In the telling of both stories of life in community, challenge is offered, memories are tweaked, and new learning happens. 

This appears to be the case both for those first listeners, the fractious Corinthians and for those early Jewish Christian practitioners living in what was known as the Johannine community of that time.  Here this morning, as we listen, we, too, are offered a similar challenge is offered, memories are tweaked, and new learning happens!

In both of our scripture story contexts this morning, the listening communities are reminded about how they are struggling with their beliefs and their practices and they are challenged to be conscious of the ideal ways of being in relationship as a community.

In both communities we learn that something new is emerging out of what has been tried and true.

This ‘something new’ takes its impetus from the life of Jesus, God’s gift of light to the world. 

Jesus, whose coming heralds also the dawning of God’s vision of Shalom, the emergence of God’s peaceable kingdom-the time when the lion shall lie down with the lamb, where all who show up are valued, welcomed, and included, just as they are.

But first, there’s the hard work of struggle, of letting go that which no longer serves God’s purpose.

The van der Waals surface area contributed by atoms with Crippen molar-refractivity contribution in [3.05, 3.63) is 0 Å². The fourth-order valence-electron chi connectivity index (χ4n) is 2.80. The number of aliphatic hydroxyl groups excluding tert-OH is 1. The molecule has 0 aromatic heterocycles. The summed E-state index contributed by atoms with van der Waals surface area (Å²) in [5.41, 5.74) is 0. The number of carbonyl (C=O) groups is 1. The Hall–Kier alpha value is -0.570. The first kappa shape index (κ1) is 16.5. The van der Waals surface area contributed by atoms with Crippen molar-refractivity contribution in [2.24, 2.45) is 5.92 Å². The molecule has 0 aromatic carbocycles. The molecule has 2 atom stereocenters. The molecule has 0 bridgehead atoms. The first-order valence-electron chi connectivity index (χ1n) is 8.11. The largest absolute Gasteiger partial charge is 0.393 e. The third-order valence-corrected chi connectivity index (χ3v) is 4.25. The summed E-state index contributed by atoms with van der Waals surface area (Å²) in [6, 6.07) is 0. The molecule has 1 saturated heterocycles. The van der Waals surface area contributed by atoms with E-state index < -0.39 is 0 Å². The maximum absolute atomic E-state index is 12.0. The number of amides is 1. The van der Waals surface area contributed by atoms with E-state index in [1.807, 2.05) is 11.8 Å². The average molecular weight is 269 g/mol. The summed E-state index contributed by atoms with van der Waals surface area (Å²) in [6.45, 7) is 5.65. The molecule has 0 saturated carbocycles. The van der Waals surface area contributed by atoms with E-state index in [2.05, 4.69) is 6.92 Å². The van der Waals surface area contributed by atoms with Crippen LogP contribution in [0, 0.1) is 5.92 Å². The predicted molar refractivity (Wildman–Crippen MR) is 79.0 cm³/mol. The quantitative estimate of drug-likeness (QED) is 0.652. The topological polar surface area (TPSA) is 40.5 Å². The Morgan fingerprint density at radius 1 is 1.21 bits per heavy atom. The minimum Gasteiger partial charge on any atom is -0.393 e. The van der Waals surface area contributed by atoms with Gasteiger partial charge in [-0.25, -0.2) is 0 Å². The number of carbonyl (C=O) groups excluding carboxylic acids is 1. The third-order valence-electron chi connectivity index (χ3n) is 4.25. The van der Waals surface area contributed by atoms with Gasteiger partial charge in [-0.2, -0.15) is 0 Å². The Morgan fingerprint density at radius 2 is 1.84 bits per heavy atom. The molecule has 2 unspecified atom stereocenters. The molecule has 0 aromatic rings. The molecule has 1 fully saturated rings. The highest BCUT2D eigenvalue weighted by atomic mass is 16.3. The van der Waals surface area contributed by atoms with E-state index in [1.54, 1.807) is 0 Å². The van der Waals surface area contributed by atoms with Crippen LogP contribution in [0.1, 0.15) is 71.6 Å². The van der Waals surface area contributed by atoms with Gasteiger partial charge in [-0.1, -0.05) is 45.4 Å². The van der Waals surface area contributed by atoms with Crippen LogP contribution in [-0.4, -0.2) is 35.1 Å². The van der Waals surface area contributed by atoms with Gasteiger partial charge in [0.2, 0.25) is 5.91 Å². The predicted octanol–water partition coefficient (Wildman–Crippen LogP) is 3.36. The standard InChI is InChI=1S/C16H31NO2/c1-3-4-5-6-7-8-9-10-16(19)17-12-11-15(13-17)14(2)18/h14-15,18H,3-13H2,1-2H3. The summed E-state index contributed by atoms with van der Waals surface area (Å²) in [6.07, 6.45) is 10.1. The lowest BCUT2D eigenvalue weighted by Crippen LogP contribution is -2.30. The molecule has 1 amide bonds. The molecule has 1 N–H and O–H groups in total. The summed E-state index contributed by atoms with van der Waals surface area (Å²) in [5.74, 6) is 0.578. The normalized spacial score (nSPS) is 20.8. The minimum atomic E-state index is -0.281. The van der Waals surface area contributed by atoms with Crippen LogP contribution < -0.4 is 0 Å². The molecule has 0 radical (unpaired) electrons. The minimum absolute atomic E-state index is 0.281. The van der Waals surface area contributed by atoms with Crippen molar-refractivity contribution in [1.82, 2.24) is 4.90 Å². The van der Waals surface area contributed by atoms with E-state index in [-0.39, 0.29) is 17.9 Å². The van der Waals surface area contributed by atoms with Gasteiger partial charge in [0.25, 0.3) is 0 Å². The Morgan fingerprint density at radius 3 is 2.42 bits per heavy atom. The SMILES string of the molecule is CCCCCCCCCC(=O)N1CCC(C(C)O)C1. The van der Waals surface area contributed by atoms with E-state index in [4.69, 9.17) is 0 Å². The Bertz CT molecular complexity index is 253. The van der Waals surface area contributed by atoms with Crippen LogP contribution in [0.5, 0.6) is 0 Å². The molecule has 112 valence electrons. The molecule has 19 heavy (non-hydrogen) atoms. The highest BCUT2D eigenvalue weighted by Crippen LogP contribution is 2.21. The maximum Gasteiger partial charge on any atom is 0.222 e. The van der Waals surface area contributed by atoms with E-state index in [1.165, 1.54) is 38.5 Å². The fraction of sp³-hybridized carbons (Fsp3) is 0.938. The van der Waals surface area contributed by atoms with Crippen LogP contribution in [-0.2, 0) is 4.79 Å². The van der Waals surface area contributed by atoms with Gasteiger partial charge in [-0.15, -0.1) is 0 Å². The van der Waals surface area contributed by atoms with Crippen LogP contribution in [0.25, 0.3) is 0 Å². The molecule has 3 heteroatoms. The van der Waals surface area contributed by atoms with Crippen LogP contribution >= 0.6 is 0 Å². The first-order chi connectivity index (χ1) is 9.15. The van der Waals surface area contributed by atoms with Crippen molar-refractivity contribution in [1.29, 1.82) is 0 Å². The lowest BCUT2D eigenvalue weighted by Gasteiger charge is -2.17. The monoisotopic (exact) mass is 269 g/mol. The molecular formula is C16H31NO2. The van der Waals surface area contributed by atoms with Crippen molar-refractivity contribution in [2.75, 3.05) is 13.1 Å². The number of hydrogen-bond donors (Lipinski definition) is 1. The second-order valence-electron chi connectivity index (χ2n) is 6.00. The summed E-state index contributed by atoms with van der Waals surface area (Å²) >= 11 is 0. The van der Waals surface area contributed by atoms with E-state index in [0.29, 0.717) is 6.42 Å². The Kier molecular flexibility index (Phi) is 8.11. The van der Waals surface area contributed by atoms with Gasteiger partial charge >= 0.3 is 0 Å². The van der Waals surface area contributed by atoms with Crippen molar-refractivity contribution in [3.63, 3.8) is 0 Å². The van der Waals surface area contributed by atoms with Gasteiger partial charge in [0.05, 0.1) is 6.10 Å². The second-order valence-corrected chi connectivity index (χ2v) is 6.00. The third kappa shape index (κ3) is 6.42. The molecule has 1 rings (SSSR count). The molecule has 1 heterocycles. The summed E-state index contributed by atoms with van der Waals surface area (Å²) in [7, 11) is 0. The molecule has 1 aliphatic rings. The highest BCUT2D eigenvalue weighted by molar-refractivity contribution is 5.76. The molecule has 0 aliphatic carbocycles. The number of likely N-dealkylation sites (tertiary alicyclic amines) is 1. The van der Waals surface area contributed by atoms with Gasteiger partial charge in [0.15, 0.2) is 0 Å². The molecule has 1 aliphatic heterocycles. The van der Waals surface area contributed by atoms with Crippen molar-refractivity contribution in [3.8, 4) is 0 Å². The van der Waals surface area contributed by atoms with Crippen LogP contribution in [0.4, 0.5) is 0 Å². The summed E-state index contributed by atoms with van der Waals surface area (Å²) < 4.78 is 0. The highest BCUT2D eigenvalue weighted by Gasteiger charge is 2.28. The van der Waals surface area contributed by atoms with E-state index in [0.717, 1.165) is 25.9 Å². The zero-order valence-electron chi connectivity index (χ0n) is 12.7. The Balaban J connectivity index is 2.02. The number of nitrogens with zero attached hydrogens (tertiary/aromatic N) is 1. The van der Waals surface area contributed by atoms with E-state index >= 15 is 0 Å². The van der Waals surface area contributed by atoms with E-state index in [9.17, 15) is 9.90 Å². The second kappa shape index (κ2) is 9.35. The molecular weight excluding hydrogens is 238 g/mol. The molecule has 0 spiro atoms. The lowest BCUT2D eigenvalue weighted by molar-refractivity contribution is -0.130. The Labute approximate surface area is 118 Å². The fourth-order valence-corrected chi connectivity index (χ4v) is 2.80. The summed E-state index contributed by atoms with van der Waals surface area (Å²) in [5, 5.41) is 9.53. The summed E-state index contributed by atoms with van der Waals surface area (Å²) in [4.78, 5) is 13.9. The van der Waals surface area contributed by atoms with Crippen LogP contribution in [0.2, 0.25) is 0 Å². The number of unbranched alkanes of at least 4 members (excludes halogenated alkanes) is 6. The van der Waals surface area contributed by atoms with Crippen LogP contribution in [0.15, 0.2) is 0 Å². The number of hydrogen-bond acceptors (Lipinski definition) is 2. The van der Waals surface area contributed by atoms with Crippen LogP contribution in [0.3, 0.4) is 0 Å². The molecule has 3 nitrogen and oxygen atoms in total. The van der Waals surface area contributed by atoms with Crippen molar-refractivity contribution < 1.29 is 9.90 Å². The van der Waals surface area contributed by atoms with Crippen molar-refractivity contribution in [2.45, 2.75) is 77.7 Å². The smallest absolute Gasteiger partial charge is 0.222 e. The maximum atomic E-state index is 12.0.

In the case of our reading from John’s gospel this morning, that ‘new thing’ made know is the story of Jesus’ turning water into wine at the wedding at Cana.

Some of us here, who have had more than enough party over the festive season, might wonder at the story’s placement here in the lectionary cycle. 

Others of us might ponder the story’s purpose as we recall our own experiences of weddings which are not always life giving. You know the ones?  Where wine has flowed freely for far too long and where just such excess has led to much misunderstanding and the breakdown of entire families?

Not so, the wedding at Cana.  Despite the wine flowing abundantly, community is strengthened rather than broken down. 

I like having this story shared at the time in the church year when we are on the lookout for the in-breaking of God’s light in our lives and in the wider world we inhabit.  

For me, this story from John’s gospel feels entirely In keeping with a new calendar year in our secular world, a new season in the church year, and an opportunity to point out where the light of God’s glory is made apparent to us in this story of transformation.  I like it because it makes me think of where I see real, concrete signs of how and where God’s call is moving us, with a whole variety of signs pointing in the direction of that ‘something new’ emerging in our midst!